A recent survey on the effects of prolonged recreational use of marijuana seems to yield mostly positive results (or at least not a litany of negative results), unlike the notion that many have had. While many conclusions have indicated that its use has immense adverse effects, the study on a group of 1,037 New Zealanders (all born in Dunedin in 1972 and 1973) that have been followed from their birth until age 38 reports otherwise. The subjects were evaluated based upon 20 years of marijuana use from the ages 18 to 38.
The research was conducted at Arizona State University under the leadership of ASU Associate Professor of Psychology Dr. Madeline Meier. This same group conducted a famous research on the same study group which showed that there can be serious adverse effects on the brain in youngsters using marijuana before turning 18, including lower IQ, an effect that wasn’t shown in the latest study for those over 18 years of age.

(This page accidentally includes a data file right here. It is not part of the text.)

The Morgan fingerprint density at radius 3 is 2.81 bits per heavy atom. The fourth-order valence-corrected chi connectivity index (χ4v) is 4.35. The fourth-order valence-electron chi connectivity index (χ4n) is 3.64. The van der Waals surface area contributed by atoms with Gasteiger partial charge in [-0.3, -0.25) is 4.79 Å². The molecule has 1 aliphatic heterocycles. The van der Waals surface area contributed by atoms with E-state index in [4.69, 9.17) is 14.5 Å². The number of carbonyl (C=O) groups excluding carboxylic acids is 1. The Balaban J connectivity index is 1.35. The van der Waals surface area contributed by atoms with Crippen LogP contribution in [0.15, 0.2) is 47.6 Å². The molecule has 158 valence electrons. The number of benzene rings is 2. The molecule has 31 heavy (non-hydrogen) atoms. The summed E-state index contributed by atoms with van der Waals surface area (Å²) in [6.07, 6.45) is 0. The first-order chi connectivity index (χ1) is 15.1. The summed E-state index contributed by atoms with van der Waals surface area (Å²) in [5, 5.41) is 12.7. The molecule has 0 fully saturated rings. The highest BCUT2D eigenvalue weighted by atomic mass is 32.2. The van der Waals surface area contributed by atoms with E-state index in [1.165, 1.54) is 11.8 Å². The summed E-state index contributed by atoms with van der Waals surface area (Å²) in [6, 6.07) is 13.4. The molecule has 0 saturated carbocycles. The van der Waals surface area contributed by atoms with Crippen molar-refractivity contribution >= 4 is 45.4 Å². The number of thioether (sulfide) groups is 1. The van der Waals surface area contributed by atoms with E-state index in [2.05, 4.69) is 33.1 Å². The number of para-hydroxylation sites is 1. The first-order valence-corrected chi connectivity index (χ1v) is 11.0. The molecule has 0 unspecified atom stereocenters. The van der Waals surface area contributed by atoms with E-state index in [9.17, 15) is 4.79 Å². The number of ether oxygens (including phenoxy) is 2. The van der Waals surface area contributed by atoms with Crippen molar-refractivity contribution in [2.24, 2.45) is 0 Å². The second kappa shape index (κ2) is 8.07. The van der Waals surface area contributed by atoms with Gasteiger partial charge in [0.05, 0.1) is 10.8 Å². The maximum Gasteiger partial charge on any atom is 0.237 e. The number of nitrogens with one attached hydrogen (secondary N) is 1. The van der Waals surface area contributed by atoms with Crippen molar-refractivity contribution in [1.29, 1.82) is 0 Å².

Meier et al. assessed frequency of cannabis use and cannabis dependence in study participants at ages 18, 21, 26, 32, and 38 years. Laboratory measures were collected and analyzed on physical health (periodontal health, lung function, systemic inflammation, and metabolic health), as well as self-reported physical health, at ages 26 and 38 years.
Surprisingly enough, the researchers said that the worst of effects was only on the teeth, with cannabis users generally having poorer periodontal health compared to peers. The worse condition of teeth was even true when tobacco use was considered.
Overall, the study concluded that cannabis use, aside from the periodontal issue, “is not associated with other physical health problems in early midlife.” In fact, prolonged use of cannabis was linked to the lowering of Body Mass Index as well as the provision of better HDL cholesterol.
Nevertheless, there is no dispute that heavy marijuana does not have health risks, such as brain damage on teenagers. Another caveat to the study is the possibility that other risks of negative effects could show up later in life. However, according to Dr. Kevin Hill, a marijuana addiction expert, the risks are not as many as previously described.
The study was recently published in JAMA Psychiatry.
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